KE #2 Marci and KE #36 WenDee of the Kansas Sampler Foundation are going to every town in the state to research for the next Kansas guidebook. Perry is in Jefferson County.


ERV is back on the road

I can't wait!  Tomorrow morning we'll head out for our first ERV journey since early November.  A series of events and projects have kept us from being on the road.
I won't say where we're going yet since weather could change our direction.  But if things stay as they are we'll be doing something on my Bucket List tomorrow by late morning.  If you follow ERV on Facebook you'll find out where we are.
If you're a new follower, let me catch you up.
WenDee (assistant director) and I are on a journey to every incorporated city in Kansas.  We've been to every town in 52 counties and have until late November to finish the research for our next guidebook.  (To see where we've been, check the list of cities under the sponsors on the right side of this page). 
We call our trip, and our car, ERV.  Explorer Research Voyage.  Explorer Research Vehicle.  Midway Motors of McPherson has loaned us this car since our trip started in the summer of 2012. 
Every city, no matter how small, has offered adventure.  Some favorites experiences have been:
  • Standing in the empty St. Mary's Church in St. Benedict and listening to Marlene, the organist, play Bach's Jesu Joy of Man's Desiring.
  • Driving over the corrugated-tin surface on the bridge in Bazine (scary!).
  • Visiting the Family Food Store in Sawyer and discovering the caramel nut rolls and meeting the Wolf family.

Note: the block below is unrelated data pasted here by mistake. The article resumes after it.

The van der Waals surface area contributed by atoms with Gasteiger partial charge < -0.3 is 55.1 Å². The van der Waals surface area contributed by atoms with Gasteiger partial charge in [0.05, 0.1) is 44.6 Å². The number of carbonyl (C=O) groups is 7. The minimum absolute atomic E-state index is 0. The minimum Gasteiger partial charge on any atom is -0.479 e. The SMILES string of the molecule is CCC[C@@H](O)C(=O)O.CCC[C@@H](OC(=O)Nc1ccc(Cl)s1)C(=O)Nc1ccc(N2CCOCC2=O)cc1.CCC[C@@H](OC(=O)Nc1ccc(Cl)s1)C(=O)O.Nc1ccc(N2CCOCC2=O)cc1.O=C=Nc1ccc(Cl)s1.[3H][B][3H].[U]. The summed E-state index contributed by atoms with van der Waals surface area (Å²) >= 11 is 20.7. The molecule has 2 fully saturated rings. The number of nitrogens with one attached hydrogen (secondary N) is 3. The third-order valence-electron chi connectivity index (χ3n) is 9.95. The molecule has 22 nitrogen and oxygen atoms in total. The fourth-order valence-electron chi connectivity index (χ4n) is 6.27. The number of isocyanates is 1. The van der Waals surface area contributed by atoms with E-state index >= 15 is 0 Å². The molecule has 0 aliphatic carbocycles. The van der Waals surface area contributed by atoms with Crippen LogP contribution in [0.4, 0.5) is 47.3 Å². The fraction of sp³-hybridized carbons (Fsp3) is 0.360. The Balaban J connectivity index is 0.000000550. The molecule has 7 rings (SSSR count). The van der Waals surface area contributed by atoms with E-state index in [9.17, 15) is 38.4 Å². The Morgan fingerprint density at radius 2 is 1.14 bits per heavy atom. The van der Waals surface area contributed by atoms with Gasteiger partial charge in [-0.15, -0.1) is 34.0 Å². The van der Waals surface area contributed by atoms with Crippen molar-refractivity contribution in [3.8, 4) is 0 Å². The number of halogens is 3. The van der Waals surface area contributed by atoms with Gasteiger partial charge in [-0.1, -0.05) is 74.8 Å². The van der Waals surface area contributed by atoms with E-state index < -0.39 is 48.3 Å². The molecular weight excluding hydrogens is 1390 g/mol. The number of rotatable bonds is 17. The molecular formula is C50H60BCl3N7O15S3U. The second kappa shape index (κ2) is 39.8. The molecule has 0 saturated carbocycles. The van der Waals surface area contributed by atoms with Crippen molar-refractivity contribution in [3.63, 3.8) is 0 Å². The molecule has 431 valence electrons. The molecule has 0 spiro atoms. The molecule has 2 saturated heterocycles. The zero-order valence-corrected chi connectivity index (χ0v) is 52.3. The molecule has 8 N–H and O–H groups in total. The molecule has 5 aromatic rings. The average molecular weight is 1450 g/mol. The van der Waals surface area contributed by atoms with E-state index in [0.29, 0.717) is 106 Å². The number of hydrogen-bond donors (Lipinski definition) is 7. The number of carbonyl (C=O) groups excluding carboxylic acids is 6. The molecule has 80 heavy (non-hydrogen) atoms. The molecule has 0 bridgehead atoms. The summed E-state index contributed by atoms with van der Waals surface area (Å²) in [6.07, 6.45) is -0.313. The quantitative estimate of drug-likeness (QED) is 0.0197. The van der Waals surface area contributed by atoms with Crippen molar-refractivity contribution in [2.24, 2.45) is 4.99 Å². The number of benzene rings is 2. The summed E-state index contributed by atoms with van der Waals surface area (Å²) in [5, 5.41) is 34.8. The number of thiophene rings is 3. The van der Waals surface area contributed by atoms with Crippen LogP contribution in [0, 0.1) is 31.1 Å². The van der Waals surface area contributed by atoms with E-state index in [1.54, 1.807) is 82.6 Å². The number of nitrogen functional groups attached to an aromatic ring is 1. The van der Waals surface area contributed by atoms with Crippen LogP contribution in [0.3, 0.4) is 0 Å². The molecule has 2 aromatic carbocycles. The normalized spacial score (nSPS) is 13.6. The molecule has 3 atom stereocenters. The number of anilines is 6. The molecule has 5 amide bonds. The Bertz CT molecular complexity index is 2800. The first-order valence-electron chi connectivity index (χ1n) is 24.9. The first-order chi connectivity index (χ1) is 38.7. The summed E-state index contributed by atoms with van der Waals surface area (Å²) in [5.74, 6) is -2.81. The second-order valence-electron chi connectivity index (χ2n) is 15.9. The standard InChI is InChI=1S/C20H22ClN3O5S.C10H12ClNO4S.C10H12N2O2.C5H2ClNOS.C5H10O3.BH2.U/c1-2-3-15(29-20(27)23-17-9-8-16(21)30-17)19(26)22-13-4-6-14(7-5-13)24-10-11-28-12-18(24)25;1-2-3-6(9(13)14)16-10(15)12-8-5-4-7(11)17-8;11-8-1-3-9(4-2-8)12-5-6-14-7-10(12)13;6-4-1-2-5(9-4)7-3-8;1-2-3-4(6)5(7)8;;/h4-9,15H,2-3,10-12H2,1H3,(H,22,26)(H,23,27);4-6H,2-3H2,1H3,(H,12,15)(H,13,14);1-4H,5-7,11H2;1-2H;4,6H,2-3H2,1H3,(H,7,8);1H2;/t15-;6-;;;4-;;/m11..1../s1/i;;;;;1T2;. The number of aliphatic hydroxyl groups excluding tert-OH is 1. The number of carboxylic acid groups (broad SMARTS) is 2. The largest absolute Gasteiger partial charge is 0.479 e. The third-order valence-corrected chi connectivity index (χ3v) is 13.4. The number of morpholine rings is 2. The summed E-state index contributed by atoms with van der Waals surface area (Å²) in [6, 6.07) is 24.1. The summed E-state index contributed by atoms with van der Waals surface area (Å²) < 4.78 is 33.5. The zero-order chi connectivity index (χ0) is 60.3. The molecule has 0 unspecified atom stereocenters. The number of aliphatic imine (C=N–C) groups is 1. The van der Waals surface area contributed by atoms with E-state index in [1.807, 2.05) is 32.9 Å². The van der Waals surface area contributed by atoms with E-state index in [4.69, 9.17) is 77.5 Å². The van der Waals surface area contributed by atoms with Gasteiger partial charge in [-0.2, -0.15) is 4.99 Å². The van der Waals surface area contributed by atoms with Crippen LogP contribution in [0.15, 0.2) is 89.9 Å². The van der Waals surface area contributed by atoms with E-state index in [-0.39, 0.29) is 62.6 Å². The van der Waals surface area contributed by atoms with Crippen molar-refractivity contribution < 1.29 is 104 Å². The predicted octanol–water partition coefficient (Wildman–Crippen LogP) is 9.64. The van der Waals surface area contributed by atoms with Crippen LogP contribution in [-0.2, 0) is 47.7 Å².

• Riding the historic Central Branch Railroad rails in the motor car out of Waterville and going over the Big Blue River railroad trestle.
  • Seeing Fala and Keary's exhibit in St. Francis.
  • The unexpected scenic beauty in the backroads of Lincoln County, Kiowa County, Ottawa County, and Meade County.
  • The pot pie at Al's Chickenette in Hays.
This list could be a mile long and we can't wait to get it into a guidebook and in your hands.  Our hope is that will be sometime in the second half of 2016.
Well, I better stop so I can go pack and find the bird book, the book of grasses and wildflowers, the architecture book, and the hiking trails book.
If you'd like to help us pay for gas, meal, or lodging, we'd love it.  Just go online to or send a check to KSF, 978 Arapaho Road, Inman, KS  67546.
As Kansas Explorer Kelly Larson says, "If you think Kansas is boring, you're doing it wrong."  We must be doing something right because in 52 counties, we haven't had one boring day yet.
See you down the road!  Marci, Kansas Explorer #2

The Gumption in McCracken

McCracken, Kansas
Shirley is my touchstone. Therefore, so is McCracken.